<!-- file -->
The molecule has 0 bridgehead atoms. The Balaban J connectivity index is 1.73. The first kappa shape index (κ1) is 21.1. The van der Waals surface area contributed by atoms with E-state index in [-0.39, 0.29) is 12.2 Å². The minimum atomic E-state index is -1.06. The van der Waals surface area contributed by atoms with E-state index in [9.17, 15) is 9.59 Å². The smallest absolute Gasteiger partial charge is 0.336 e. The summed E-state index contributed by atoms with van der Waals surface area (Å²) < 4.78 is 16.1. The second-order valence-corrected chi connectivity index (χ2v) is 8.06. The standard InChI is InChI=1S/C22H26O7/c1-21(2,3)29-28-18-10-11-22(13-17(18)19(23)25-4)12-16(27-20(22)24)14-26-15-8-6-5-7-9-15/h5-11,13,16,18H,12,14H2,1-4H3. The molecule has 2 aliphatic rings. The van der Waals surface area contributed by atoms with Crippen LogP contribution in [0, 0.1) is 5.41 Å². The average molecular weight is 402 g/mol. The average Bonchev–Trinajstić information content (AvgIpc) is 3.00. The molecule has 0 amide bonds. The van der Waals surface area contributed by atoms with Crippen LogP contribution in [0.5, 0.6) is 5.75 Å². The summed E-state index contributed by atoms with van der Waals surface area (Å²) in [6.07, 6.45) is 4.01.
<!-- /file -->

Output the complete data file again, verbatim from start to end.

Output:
The molecule has 0 bridgehead atoms. The Balaban J connectivity index is 1.73. The first kappa shape index (κ1) is 21.1. The van der Waals surface area contributed by atoms with E-state index in [-0.39, 0.29) is 12.2 Å². The minimum atomic E-state index is -1.06. The van der Waals surface area contributed by atoms with E-state index in [9.17, 15) is 9.59 Å². The smallest absolute Gasteiger partial charge is 0.336 e. The summed E-state index contributed by atoms with van der Waals surface area (Å²) < 4.78 is 16.1. The second-order valence-corrected chi connectivity index (χ2v) is 8.06. The standard InChI is InChI=1S/C22H26O7/c1-21(2,3)29-28-18-10-11-22(13-17(18)19(23)25-4)12-16(27-20(22)24)14-26-15-8-6-5-7-9-15/h5-11,13,16,18H,12,14H2,1-4H3. The molecule has 2 aliphatic rings. The van der Waals surface area contributed by atoms with Crippen LogP contribution in [0, 0.1) is 5.41 Å². The average molecular weight is 402 g/mol. The average Bonchev–Trinajstić information content (AvgIpc) is 3.00. The molecule has 0 amide bonds. The van der Waals surface area contributed by atoms with Crippen LogP contribution in [0.5, 0.6) is 5.75 Å². The summed E-state index contributed by atoms with van der Waals surface area (Å²) in [6.07, 6.45) is 4.01.